By Martha Raddatz
Monday 09 July 2007
White House trying to find consensus to appease Democrats and "wobbly Republicans."
ABC News has been told the White House is "in panic mode" over the recent defections of Republican senators on the President's stay-the-course policy in Iraq.
Senior Bush administration officials are deep in discussion about how to find a compromise that will "appease Democrats and keep wobbly Republicans on board," a senior White House official tells ABC News.
The official said the White House "is in panic mode," despite Monday's on-the-record briefing by White House Press Secretary Tony Snow, who played down any concern over the recent spate of GOP senators who have spoken out publicly in support of changing course in Iraq.
The Republican defections are seen as "a crack in the dike," according to the senior White House official, and National Security Advisor Steven Hadley is most concerned.
Bush administration officials are currently discussing options about how to get out of "this conundrum with the Republicans," while giving General David Petraeus, commander of U.S. forces in Iraq, time to implement the troop surge strategy in Iraq, according to a senior White House official.
"We're not retreating or announcing troop withdrawal," the official said, but, "we need to buy more time for Petraeus." The White House has not reached any kind of consensus about what to do, despite the high-level discussions.
The White House suggests a much anticipated report on the progress of the President's policy in Iraq will likely be released Thursday and that is the day President Bush will likely make comments about it.
A senior White House official tells ABC News the report will be "mixed." They do believe there has been progress on the security front in Iraq, but the political progress is obviously very bad.
One official familiar with the report said there are some bizarre "categories" in the report under benchmark that say "satisfactory, non satisfactory and unsatisfactory".
Despite the report's mixed conclusions about the President's policy, senior White House officials tell ABC News to not expect Bush to announce any kind of changes, or new strategy.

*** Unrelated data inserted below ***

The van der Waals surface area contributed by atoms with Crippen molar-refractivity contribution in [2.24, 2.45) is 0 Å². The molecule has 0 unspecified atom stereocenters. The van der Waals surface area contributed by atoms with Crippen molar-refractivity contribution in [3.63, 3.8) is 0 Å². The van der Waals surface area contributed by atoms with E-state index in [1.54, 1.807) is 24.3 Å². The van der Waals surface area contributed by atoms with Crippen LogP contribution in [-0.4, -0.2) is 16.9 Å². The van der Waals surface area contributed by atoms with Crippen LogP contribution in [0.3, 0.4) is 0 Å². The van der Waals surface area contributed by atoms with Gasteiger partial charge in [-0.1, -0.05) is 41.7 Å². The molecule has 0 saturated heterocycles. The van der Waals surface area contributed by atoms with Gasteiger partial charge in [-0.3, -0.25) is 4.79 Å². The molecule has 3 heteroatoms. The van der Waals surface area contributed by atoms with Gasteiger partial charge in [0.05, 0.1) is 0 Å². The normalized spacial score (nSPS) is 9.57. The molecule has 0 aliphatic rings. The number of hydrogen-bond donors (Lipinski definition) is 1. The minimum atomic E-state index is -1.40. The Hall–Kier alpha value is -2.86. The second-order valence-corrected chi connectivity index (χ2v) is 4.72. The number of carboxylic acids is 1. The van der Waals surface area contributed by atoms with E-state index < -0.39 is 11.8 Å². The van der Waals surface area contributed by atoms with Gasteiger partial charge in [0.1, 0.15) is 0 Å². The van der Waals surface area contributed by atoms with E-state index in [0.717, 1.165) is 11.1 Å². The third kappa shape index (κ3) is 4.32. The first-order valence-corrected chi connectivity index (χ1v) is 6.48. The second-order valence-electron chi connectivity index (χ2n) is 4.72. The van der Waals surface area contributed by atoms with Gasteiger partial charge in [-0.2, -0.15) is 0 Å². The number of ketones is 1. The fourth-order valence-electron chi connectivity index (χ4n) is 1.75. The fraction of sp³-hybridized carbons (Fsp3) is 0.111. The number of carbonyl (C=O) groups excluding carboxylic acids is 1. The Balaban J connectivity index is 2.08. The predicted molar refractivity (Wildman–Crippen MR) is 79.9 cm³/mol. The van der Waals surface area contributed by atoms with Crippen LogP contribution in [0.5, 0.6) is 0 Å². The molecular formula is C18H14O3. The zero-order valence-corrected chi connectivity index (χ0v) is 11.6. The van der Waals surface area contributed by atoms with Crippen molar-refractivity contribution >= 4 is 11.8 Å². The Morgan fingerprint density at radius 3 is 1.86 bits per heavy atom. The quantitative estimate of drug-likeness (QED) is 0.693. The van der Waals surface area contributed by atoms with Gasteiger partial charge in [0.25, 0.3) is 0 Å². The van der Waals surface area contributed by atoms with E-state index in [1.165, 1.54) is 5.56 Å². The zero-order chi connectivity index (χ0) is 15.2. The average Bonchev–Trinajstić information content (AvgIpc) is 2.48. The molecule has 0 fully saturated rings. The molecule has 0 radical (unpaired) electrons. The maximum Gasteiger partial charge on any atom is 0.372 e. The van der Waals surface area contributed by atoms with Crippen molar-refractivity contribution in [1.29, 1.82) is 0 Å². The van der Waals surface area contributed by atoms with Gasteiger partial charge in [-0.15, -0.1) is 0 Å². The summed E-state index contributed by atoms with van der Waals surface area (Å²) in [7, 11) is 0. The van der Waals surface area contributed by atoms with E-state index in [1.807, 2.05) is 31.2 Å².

Meanwhile, Defense Secretary Robert Gates has been pressing for pullback that would reduce the combat brigades in Baghdad by early next year.
Under his plan, those combat units that remain in Iraq would take up a more limited mission of training Iraqis, watching the borders and going after Al Qaeda. Gates believes that if the troop surge in Iraq was extended, it would further stretch the Army. He is adamant about not extending troops again.
One White House official tells ABC News he expects Petraeus will be able to show that "momentum" is shifting in the favor of the US by September of this year, allowing President Bush to say that it is his hope that a drawdown could begin in the spring, if that momentum continues.
However, the official expects the President would make clear that this drawdown would be conditions based, and that if the momentum was lost in the spring, then there would be no drawdown.
The official also said former Iraq commanders General George Casey and General John Abizaid had hoped this type of drawdown would be possible in 2006, but didn't happen because conditions on the ground changed for the worse.
Thus far, however, no decision has been made by the White House on changing the strategy.
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